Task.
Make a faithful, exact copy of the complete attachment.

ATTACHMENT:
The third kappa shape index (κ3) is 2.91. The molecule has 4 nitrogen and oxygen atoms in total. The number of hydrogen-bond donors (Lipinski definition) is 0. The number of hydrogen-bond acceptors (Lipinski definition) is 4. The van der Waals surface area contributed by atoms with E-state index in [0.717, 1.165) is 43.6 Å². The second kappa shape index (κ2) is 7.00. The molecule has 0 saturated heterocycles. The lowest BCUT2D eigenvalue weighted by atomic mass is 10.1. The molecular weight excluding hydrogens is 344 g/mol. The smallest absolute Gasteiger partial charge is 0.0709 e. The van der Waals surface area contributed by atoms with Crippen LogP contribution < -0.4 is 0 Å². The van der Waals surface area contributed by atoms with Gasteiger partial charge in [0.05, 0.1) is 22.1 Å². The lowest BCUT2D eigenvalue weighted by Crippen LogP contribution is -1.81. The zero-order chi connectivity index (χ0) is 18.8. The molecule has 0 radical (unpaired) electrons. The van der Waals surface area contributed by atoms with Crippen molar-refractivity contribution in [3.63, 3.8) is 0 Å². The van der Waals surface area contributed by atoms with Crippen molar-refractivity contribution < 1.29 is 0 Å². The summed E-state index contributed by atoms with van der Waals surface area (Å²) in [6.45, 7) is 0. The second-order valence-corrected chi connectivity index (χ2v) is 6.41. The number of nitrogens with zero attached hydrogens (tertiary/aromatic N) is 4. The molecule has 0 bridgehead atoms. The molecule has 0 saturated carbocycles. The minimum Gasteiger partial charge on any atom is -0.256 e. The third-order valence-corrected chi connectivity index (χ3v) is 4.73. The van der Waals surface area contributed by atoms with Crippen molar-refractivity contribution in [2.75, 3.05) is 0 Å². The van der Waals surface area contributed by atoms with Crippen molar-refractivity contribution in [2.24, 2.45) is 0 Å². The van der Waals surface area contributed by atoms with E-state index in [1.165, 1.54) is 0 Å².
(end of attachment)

The third kappa shape index (κ3) is 2.91. The molecule has 4 nitrogen and oxygen atoms in total. The number of hydrogen-bond donors (Lipinski definition) is 0. The number of hydrogen-bond acceptors (Lipinski definition) is 4. The van der Waals surface area contributed by atoms with E-state index in [0.717, 1.165) is 43.6 Å². The second kappa shape index (κ2) is 7.00. The molecule has 0 saturated heterocycles. The lowest BCUT2D eigenvalue weighted by atomic mass is 10.1. The molecular weight excluding hydrogens is 344 g/mol. The smallest absolute Gasteiger partial charge is 0.0709 e. The van der Waals surface area contributed by atoms with Crippen LogP contribution < -0.4 is 0 Å². The van der Waals surface area contributed by atoms with Gasteiger partial charge in [0.05, 0.1) is 22.1 Å². The lowest BCUT2D eigenvalue weighted by Crippen LogP contribution is -1.81. The zero-order chi connectivity index (χ0) is 18.8. The molecule has 0 radical (unpaired) electrons. The van der Waals surface area contributed by atoms with Crippen molar-refractivity contribution in [3.63, 3.8) is 0 Å². The van der Waals surface area contributed by atoms with Crippen molar-refractivity contribution < 1.29 is 0 Å². The summed E-state index contributed by atoms with van der Waals surface area (Å²) in [6.45, 7) is 0. The second-order valence-corrected chi connectivity index (χ2v) is 6.41. The number of nitrogens with zero attached hydrogens (tertiary/aromatic N) is 4. The molecule has 0 bridgehead atoms. The molecule has 0 saturated carbocycles. The minimum Gasteiger partial charge on any atom is -0.256 e. The third-order valence-corrected chi connectivity index (χ3v) is 4.73. The van der Waals surface area contributed by atoms with Crippen molar-refractivity contribution in [2.75, 3.05) is 0 Å². The van der Waals surface area contributed by atoms with Crippen molar-refractivity contribution in [2.24, 2.45) is 0 Å². The van der Waals surface area contributed by atoms with E-state index in [1.165, 1.54) is 0 Å².